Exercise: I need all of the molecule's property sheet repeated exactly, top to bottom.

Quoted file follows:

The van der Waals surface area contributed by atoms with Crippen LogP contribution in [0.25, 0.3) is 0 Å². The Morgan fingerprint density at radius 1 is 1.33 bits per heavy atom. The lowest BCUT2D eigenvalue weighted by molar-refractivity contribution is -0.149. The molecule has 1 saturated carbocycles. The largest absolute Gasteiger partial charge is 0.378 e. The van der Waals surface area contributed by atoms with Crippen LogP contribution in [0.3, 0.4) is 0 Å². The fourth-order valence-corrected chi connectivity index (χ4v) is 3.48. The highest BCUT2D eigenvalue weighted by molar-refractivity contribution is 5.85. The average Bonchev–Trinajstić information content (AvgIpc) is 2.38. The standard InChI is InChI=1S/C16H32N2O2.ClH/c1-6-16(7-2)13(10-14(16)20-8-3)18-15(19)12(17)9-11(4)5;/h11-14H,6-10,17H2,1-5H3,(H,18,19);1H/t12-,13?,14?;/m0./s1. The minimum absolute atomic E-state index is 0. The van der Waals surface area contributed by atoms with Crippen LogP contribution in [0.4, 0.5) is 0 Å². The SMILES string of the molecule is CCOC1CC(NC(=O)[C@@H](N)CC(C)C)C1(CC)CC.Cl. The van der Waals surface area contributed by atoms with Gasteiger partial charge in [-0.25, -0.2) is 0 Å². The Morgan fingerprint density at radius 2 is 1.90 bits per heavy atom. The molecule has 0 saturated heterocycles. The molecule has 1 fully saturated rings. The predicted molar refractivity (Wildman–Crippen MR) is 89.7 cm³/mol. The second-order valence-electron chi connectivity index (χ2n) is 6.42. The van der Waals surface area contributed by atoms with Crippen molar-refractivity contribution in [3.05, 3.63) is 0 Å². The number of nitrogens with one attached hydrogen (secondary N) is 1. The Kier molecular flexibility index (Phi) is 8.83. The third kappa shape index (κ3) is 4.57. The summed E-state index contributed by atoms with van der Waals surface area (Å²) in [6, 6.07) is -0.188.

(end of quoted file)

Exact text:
The van der Waals surface area contributed by atoms with Crippen LogP contribution in [0.25, 0.3) is 0 Å². The Morgan fingerprint density at radius 1 is 1.33 bits per heavy atom. The lowest BCUT2D eigenvalue weighted by molar-refractivity contribution is -0.149. The molecule has 1 saturated carbocycles. The largest absolute Gasteiger partial charge is 0.378 e. The van der Waals surface area contributed by atoms with Crippen LogP contribution in [0.3, 0.4) is 0 Å². The fourth-order valence-corrected chi connectivity index (χ4v) is 3.48. The highest BCUT2D eigenvalue weighted by molar-refractivity contribution is 5.85. The average Bonchev–Trinajstić information content (AvgIpc) is 2.38. The standard InChI is InChI=1S/C16H32N2O2.ClH/c1-6-16(7-2)13(10-14(16)20-8-3)18-15(19)12(17)9-11(4)5;/h11-14H,6-10,17H2,1-5H3,(H,18,19);1H/t12-,13?,14?;/m0./s1. The minimum absolute atomic E-state index is 0. The van der Waals surface area contributed by atoms with Crippen LogP contribution in [0.4, 0.5) is 0 Å². The SMILES string of the molecule is CCOC1CC(NC(=O)[C@@H](N)CC(C)C)C1(CC)CC.Cl. The van der Waals surface area contributed by atoms with Gasteiger partial charge in [-0.25, -0.2) is 0 Å². The Morgan fingerprint density at radius 2 is 1.90 bits per heavy atom. The molecule has 0 saturated heterocycles. The molecule has 1 fully saturated rings. The predicted molar refractivity (Wildman–Crippen MR) is 89.7 cm³/mol. The second-order valence-electron chi connectivity index (χ2n) is 6.42. The van der Waals surface area contributed by atoms with Crippen molar-refractivity contribution in [3.05, 3.63) is 0 Å². The number of nitrogens with one attached hydrogen (secondary N) is 1. The Kier molecular flexibility index (Phi) is 8.83. The third kappa shape index (κ3) is 4.57. The summed E-state index contributed by atoms with van der Waals surface area (Å²) in [6, 6.07) is -0.188.